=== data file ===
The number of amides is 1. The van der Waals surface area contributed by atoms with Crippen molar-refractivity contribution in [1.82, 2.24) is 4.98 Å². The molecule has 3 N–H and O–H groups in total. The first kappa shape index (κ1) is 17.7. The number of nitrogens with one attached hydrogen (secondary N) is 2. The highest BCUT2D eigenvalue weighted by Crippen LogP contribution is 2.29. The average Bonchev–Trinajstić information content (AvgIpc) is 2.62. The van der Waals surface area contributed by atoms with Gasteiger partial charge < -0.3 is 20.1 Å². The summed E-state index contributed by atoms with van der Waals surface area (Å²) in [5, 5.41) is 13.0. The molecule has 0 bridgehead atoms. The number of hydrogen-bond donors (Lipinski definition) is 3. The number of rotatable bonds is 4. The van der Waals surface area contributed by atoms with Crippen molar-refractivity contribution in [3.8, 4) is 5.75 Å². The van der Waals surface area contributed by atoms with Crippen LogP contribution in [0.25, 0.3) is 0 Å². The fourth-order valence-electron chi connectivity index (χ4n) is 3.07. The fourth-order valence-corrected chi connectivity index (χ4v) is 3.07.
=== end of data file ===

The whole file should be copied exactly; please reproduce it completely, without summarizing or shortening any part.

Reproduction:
The number of amides is 1. The van der Waals surface area contributed by atoms with Crippen molar-refractivity contribution in [1.82, 2.24) is 4.98 Å². The molecule has 3 N–H and O–H groups in total. The first kappa shape index (κ1) is 17.7. The number of nitrogens with one attached hydrogen (secondary N) is 2. The highest BCUT2D eigenvalue weighted by Crippen LogP contribution is 2.29. The average Bonchev–Trinajstić information content (AvgIpc) is 2.62. The van der Waals surface area contributed by atoms with Gasteiger partial charge < -0.3 is 20.1 Å². The summed E-state index contributed by atoms with van der Waals surface area (Å²) in [5, 5.41) is 13.0. The molecule has 0 bridgehead atoms. The number of hydrogen-bond donors (Lipinski definition) is 3. The number of rotatable bonds is 4. The van der Waals surface area contributed by atoms with Crippen molar-refractivity contribution in [3.8, 4) is 5.75 Å². The van der Waals surface area contributed by atoms with Crippen LogP contribution in [0.25, 0.3) is 0 Å². The fourth-order valence-electron chi connectivity index (χ4n) is 3.07. The fourth-order valence-corrected chi connectivity index (χ4v) is 3.07.